Dr. Pamela Gay: Oh, yes – War of the Worlds.
Fraser Cain: The Martians give up Mars or they, you know – they come to Earth, looking to kind of expand their territory and deal with their ecological collapse, so – And it turns out that it wasn’t Mars that was destroying the environment, it was Earth all along. That’s too much science, I guess; too much reality.
So – Okay, so that was sort of the imagination, but when did we sort of start to really look for life on Mars? Like, actually, practically try to see if there’s anything there?
Dr. Pamela Gay: So, it actually took being able to get there before we could start rationally looking for life. The early fly-by missions were able to go, “Oh, clearly no big cities”, “Oh, clearly no big canals.” So it was in the 1960s that we ruled out civilizations on the Red Planet.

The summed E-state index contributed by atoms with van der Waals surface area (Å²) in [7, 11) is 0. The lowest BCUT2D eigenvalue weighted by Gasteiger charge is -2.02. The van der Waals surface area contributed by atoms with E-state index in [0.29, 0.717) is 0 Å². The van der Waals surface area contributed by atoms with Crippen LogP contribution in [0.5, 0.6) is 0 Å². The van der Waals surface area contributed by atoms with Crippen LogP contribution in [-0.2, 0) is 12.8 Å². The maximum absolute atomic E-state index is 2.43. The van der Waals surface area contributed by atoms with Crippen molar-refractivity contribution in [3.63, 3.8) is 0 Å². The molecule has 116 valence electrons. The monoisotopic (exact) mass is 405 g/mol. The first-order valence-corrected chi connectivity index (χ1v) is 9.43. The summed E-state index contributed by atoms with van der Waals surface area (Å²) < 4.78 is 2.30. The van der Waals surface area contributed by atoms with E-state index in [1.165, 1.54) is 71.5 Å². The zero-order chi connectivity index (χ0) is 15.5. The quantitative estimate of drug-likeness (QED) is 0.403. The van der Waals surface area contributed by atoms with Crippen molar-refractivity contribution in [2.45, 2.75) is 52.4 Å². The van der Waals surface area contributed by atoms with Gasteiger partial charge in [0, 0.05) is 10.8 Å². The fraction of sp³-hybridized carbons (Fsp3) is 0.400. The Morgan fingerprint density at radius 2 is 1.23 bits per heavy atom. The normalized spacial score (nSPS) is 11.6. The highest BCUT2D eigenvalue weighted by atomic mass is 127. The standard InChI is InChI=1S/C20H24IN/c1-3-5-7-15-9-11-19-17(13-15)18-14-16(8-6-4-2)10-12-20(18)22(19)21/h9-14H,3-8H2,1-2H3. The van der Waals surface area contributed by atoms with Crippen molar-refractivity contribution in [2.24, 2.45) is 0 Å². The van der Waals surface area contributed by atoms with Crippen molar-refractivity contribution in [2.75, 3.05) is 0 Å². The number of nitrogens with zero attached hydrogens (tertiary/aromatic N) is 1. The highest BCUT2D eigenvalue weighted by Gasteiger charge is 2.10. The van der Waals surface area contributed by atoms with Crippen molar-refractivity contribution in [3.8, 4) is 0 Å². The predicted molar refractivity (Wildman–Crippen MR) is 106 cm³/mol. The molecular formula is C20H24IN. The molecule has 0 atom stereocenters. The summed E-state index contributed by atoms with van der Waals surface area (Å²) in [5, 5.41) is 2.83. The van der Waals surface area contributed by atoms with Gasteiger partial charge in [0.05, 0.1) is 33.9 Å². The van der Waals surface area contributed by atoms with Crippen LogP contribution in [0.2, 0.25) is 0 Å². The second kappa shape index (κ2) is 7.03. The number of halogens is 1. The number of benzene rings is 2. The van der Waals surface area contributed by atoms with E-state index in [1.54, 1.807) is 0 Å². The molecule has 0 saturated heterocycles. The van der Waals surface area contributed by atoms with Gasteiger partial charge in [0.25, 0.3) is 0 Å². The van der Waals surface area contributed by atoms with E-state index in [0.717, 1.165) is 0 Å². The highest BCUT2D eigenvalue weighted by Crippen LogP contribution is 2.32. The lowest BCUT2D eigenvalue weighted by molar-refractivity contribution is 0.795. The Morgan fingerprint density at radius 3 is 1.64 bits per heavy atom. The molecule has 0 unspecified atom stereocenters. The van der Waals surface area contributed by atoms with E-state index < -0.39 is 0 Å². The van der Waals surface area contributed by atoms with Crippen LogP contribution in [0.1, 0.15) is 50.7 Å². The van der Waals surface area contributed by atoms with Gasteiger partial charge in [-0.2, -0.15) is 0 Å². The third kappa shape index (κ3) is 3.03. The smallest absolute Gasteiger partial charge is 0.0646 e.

But hope lives eternal and so, when we sent the Viking missions in the late ‘70s, the Viking missions had a whole series of experiments on board that allowed them to land on the surface, scoop up samples of the soil and look, experimentally, for life as we knew it. And that may be the key is, at that point, we were looking for life that behaved in ways that we knew how to test for.
Fraser Cain: But, so far, all of that searching – nothing. Just desert, right?
Dr. Pamela Gay: Well –
Fraser Cain: So there was no large life forms, right? There was no trees, there was no cities, there was no canals – irrigation canals – Martian farms, right? There was just rocks –
Dr. Pamela Gay: No tumbleweeds.
Fraser Cain: No tumbleweeds – just rocks and dirt and more rocks.